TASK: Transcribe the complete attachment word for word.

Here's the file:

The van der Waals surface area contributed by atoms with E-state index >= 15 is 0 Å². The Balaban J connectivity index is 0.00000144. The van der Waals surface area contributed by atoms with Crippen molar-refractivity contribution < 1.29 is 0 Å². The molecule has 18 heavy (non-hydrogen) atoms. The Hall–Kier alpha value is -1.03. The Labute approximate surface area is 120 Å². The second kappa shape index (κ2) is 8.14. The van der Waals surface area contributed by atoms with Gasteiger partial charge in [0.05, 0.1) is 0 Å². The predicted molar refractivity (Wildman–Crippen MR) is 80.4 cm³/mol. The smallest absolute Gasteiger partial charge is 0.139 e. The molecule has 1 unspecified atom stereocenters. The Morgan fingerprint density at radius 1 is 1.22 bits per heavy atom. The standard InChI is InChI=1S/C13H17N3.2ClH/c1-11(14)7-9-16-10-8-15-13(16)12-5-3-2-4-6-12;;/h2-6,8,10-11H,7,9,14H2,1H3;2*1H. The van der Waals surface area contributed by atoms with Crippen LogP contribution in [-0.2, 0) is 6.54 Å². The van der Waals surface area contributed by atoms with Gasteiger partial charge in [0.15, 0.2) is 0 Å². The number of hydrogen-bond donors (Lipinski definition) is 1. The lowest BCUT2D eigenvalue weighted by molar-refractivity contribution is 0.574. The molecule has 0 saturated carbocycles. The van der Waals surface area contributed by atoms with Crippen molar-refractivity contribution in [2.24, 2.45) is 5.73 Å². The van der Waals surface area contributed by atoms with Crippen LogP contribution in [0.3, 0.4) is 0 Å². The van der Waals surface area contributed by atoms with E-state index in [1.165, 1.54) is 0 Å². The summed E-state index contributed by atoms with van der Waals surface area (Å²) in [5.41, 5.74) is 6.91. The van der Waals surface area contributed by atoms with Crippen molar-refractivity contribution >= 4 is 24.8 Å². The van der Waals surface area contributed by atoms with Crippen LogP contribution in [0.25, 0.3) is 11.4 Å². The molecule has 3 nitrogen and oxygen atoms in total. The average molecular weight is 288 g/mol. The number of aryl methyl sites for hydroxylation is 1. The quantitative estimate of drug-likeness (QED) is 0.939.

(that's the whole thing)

The van der Waals surface area contributed by atoms with E-state index >= 15 is 0 Å². The Balaban J connectivity index is 0.00000144. The van der Waals surface area contributed by atoms with Crippen molar-refractivity contribution < 1.29 is 0 Å². The molecule has 18 heavy (non-hydrogen) atoms. The Hall–Kier alpha value is -1.03. The Labute approximate surface area is 120 Å². The second kappa shape index (κ2) is 8.14. The van der Waals surface area contributed by atoms with Gasteiger partial charge in [0.05, 0.1) is 0 Å². The predicted molar refractivity (Wildman–Crippen MR) is 80.4 cm³/mol. The smallest absolute Gasteiger partial charge is 0.139 e. The molecule has 1 unspecified atom stereocenters. The Morgan fingerprint density at radius 1 is 1.22 bits per heavy atom. The standard InChI is InChI=1S/C13H17N3.2ClH/c1-11(14)7-9-16-10-8-15-13(16)12-5-3-2-4-6-12;;/h2-6,8,10-11H,7,9,14H2,1H3;2*1H. The van der Waals surface area contributed by atoms with Crippen LogP contribution in [-0.2, 0) is 6.54 Å². The van der Waals surface area contributed by atoms with Gasteiger partial charge in [0.15, 0.2) is 0 Å². The number of hydrogen-bond donors (Lipinski definition) is 1. The lowest BCUT2D eigenvalue weighted by molar-refractivity contribution is 0.574. The molecule has 0 saturated carbocycles. The van der Waals surface area contributed by atoms with Crippen molar-refractivity contribution in [2.24, 2.45) is 5.73 Å². The van der Waals surface area contributed by atoms with Crippen LogP contribution in [0.3, 0.4) is 0 Å². The van der Waals surface area contributed by atoms with E-state index in [1.165, 1.54) is 0 Å². The summed E-state index contributed by atoms with van der Waals surface area (Å²) in [5.41, 5.74) is 6.91. The van der Waals surface area contributed by atoms with Crippen molar-refractivity contribution >= 4 is 24.8 Å². The van der Waals surface area contributed by atoms with Crippen LogP contribution in [0.25, 0.3) is 11.4 Å². The molecule has 3 nitrogen and oxygen atoms in total. The average molecular weight is 288 g/mol. The number of aryl methyl sites for hydroxylation is 1. The quantitative estimate of drug-likeness (QED) is 0.939.